BOSTON, Aug 24, 2001 ( – Diane Cox, who chairs the medical genetics department at the University of Alberta contends that the public perception, and ethical considerations on genetic research are far behind the actual research practices. To illustrate the point, Edmonton Journal columnist Scott Foster points out in an article in Wednesday’s National Post that animal-human hybrids have been created, lived and have been permitted to develop till the 32-cell stage. “Right now, technology is way ahead of ethics. The Canadian population is worried enough about relatively trivial things, let alone such a bizarre concept,” says Cox.

Foster points out that “such experiments have become public only when the makers of hybrids, who fund their operations through investor capital, apply to patent their inventions.” Cow-human and pig-human hybrids have been created and were reported on by LifeSite in November 1998 and October 2000 respectively. Using human cells and a hollowed-out cow and pig ovum, the creatures created would be mostly human but contain some mitochondrial DNA from the animals.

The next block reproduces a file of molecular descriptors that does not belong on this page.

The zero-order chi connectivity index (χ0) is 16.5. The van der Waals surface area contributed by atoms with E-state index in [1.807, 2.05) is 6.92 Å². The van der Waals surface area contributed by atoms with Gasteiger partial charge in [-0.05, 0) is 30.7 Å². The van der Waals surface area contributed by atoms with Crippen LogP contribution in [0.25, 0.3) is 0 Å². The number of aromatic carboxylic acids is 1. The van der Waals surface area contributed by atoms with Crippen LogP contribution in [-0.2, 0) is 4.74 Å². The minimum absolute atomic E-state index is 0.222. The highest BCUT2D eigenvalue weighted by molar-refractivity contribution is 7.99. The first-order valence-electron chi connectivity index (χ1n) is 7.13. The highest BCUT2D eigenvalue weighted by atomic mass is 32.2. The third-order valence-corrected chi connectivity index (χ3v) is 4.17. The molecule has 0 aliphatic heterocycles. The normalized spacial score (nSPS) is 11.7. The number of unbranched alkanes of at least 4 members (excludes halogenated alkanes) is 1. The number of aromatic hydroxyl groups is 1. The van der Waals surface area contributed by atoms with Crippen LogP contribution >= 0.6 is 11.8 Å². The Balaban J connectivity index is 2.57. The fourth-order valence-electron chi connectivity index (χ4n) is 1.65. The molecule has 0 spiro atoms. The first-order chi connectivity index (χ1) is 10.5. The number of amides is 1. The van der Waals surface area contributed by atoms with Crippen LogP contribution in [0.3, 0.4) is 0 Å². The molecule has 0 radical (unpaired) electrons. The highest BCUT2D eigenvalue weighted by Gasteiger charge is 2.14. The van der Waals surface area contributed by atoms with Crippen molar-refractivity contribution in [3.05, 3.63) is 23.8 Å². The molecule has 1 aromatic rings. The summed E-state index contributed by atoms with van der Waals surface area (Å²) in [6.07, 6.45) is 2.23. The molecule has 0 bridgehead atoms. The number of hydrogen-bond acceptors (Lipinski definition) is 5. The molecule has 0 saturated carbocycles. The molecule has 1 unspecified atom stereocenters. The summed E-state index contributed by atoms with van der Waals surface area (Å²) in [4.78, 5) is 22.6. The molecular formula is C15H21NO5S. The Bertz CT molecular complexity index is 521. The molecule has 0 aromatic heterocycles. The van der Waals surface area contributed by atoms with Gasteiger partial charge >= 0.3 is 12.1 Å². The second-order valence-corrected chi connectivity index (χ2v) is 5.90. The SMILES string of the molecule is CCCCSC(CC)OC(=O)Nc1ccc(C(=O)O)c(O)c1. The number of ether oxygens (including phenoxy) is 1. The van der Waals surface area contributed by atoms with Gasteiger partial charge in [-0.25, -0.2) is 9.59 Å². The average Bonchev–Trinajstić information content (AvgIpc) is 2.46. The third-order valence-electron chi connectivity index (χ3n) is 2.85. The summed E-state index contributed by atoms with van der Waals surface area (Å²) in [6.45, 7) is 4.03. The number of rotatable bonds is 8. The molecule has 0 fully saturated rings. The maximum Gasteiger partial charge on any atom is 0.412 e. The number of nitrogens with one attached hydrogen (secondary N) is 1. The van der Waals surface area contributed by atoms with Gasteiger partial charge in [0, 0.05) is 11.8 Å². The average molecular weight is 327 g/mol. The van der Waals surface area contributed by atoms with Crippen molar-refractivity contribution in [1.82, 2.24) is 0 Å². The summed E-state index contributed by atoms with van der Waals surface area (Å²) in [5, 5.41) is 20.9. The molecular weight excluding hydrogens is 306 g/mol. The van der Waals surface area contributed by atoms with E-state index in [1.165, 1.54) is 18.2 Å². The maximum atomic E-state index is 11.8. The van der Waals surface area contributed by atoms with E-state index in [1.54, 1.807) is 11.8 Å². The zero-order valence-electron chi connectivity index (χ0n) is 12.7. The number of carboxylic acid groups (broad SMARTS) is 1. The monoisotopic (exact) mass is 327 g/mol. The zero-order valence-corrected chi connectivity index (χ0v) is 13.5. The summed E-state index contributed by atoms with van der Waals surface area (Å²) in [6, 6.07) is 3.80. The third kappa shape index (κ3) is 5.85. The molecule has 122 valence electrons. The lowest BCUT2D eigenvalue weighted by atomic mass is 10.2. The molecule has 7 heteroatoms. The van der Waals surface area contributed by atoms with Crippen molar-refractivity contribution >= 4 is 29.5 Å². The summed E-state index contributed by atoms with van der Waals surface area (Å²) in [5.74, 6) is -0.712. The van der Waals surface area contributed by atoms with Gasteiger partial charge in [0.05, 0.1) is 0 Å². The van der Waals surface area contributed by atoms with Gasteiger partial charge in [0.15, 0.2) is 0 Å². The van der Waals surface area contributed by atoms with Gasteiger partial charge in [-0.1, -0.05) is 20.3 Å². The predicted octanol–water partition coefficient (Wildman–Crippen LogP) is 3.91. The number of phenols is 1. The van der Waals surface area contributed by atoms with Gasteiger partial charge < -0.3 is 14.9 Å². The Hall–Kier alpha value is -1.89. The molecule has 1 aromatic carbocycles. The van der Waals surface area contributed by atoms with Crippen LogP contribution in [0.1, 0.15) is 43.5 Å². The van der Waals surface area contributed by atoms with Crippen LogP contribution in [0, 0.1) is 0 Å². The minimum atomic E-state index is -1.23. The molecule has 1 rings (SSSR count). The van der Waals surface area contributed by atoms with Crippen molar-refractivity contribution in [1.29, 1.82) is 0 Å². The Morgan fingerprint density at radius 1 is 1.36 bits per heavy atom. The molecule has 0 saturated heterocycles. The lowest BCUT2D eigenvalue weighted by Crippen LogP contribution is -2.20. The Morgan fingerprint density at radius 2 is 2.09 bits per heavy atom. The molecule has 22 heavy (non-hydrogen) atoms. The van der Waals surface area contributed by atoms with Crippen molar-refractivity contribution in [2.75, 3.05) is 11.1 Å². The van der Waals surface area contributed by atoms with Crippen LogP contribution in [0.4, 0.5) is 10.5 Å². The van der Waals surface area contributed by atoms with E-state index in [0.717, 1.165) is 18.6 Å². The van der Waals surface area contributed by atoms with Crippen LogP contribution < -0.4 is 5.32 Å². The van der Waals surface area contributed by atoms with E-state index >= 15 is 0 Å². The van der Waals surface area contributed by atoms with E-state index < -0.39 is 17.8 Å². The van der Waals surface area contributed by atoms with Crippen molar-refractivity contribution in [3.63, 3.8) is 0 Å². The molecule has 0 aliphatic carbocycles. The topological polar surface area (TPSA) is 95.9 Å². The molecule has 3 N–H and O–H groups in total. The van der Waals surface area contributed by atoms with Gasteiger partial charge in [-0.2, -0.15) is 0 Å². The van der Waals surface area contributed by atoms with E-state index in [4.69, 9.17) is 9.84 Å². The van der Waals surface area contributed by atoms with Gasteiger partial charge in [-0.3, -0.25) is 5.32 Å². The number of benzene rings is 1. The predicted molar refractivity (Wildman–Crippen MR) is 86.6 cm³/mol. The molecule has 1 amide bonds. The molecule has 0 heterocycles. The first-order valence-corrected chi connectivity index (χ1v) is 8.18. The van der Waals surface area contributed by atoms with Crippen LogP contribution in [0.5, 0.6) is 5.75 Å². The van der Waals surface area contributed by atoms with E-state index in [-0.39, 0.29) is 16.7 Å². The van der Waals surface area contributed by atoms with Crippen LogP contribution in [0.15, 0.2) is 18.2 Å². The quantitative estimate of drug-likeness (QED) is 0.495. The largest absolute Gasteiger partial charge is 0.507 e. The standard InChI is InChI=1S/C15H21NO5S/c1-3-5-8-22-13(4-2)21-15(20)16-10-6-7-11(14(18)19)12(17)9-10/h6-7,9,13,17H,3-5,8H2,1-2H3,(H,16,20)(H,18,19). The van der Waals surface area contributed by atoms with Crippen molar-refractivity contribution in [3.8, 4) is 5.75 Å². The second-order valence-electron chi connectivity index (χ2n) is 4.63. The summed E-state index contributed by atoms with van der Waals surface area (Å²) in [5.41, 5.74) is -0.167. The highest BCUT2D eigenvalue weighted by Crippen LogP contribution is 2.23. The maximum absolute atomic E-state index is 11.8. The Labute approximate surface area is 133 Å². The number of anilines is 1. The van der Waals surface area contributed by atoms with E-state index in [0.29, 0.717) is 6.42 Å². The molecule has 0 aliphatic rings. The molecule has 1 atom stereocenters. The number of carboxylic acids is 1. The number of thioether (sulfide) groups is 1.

Jeremy Rifkin, biotechnology critic and president of the Washington-based Foundation on Economic Trends commented on the studies saying, “This suggests that we can create new human-animal species . [it is] the most extraordinary single development in the history of biotechnology.”

See Foster’s article in the National Post:

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